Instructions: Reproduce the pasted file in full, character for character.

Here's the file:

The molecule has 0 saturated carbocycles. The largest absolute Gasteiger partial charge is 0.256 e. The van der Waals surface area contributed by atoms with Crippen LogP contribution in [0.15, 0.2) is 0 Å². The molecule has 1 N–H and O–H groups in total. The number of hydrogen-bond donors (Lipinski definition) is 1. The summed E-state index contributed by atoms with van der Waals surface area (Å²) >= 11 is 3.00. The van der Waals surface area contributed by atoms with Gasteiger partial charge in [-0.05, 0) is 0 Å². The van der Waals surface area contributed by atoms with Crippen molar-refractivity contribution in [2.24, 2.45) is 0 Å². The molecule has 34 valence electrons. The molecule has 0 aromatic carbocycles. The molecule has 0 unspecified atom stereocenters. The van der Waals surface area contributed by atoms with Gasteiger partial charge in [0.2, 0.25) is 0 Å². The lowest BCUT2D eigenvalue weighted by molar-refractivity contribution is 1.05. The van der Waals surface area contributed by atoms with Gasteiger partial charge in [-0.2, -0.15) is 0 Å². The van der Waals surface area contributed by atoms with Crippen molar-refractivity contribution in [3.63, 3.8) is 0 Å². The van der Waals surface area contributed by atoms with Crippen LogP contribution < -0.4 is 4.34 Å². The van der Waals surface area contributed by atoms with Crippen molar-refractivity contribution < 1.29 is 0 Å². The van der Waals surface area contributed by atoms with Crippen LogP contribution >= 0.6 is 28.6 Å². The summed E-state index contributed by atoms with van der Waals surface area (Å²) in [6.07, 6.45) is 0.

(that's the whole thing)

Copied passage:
The molecule has 0 saturated carbocycles. The largest absolute Gasteiger partial charge is 0.256 e. The van der Waals surface area contributed by atoms with Crippen LogP contribution in [0.15, 0.2) is 0 Å². The molecule has 1 N–H and O–H groups in total. The number of hydrogen-bond donors (Lipinski definition) is 1. The summed E-state index contributed by atoms with van der Waals surface area (Å²) >= 11 is 3.00. The van der Waals surface area contributed by atoms with Gasteiger partial charge in [-0.05, 0) is 0 Å². The van der Waals surface area contributed by atoms with Crippen molar-refractivity contribution in [2.24, 2.45) is 0 Å². The molecule has 34 valence electrons. The molecule has 0 aromatic carbocycles. The molecule has 0 unspecified atom stereocenters. The van der Waals surface area contributed by atoms with Gasteiger partial charge in [0.2, 0.25) is 0 Å². The lowest BCUT2D eigenvalue weighted by molar-refractivity contribution is 1.05. The van der Waals surface area contributed by atoms with Gasteiger partial charge in [-0.2, -0.15) is 0 Å². The van der Waals surface area contributed by atoms with Crippen molar-refractivity contribution in [3.63, 3.8) is 0 Å². The van der Waals surface area contributed by atoms with Crippen LogP contribution < -0.4 is 4.34 Å². The van der Waals surface area contributed by atoms with Crippen molar-refractivity contribution < 1.29 is 0 Å². The van der Waals surface area contributed by atoms with Crippen LogP contribution >= 0.6 is 28.6 Å². The summed E-state index contributed by atoms with van der Waals surface area (Å²) in [6.07, 6.45) is 0.